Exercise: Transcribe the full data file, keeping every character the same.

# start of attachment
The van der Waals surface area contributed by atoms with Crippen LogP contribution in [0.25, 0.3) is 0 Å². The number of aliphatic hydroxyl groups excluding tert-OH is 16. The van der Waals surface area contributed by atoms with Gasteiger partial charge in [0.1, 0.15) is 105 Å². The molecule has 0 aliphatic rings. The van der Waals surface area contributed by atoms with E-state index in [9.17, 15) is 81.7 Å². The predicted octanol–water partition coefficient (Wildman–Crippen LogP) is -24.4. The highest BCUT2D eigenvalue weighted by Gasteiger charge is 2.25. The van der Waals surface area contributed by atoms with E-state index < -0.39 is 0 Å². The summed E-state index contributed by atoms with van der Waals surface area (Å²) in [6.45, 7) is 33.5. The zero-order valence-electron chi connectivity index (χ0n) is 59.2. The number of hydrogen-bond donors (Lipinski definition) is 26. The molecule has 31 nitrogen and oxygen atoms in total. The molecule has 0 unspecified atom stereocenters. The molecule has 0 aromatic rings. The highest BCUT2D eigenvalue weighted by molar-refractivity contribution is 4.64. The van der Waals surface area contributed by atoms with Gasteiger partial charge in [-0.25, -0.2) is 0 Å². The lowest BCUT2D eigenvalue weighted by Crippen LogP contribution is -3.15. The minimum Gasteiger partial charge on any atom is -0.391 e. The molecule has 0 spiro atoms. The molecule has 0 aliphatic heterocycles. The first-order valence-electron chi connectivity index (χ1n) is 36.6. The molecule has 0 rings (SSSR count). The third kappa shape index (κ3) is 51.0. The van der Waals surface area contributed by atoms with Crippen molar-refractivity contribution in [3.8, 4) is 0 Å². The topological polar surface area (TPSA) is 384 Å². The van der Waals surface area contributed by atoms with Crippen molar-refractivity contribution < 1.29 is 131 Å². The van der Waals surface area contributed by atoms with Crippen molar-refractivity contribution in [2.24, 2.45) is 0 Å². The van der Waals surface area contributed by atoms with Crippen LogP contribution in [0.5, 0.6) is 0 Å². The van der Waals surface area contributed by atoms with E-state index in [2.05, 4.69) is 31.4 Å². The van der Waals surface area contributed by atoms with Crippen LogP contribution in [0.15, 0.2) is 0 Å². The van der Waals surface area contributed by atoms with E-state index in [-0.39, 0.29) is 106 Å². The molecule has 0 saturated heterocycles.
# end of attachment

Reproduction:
The van der Waals surface area contributed by atoms with Crippen LogP contribution in [0.25, 0.3) is 0 Å². The number of aliphatic hydroxyl groups excluding tert-OH is 16. The van der Waals surface area contributed by atoms with Gasteiger partial charge in [0.1, 0.15) is 105 Å². The molecule has 0 aliphatic rings. The van der Waals surface area contributed by atoms with E-state index in [9.17, 15) is 81.7 Å². The predicted octanol–water partition coefficient (Wildman–Crippen LogP) is -24.4. The highest BCUT2D eigenvalue weighted by Gasteiger charge is 2.25. The van der Waals surface area contributed by atoms with E-state index < -0.39 is 0 Å². The summed E-state index contributed by atoms with van der Waals surface area (Å²) in [6.45, 7) is 33.5. The zero-order valence-electron chi connectivity index (χ0n) is 59.2. The number of hydrogen-bond donors (Lipinski definition) is 26. The molecule has 31 nitrogen and oxygen atoms in total. The molecule has 0 unspecified atom stereocenters. The molecule has 0 aromatic rings. The highest BCUT2D eigenvalue weighted by molar-refractivity contribution is 4.64. The van der Waals surface area contributed by atoms with Gasteiger partial charge in [-0.25, -0.2) is 0 Å². The lowest BCUT2D eigenvalue weighted by Crippen LogP contribution is -3.15. The minimum Gasteiger partial charge on any atom is -0.391 e. The molecule has 0 spiro atoms. The molecule has 0 aliphatic heterocycles. The first-order valence-electron chi connectivity index (χ1n) is 36.6. The molecule has 0 rings (SSSR count). The third kappa shape index (κ3) is 51.0. The van der Waals surface area contributed by atoms with Crippen molar-refractivity contribution in [3.8, 4) is 0 Å². The topological polar surface area (TPSA) is 384 Å². The van der Waals surface area contributed by atoms with Crippen molar-refractivity contribution < 1.29 is 131 Å². The van der Waals surface area contributed by atoms with Crippen molar-refractivity contribution in [2.24, 2.45) is 0 Å². The van der Waals surface area contributed by atoms with Crippen LogP contribution in [0.5, 0.6) is 0 Å². The van der Waals surface area contributed by atoms with E-state index in [2.05, 4.69) is 31.4 Å². The van der Waals surface area contributed by atoms with Crippen LogP contribution in [0.15, 0.2) is 0 Å². The van der Waals surface area contributed by atoms with E-state index in [-0.39, 0.29) is 106 Å². The molecule has 0 saturated heterocycles.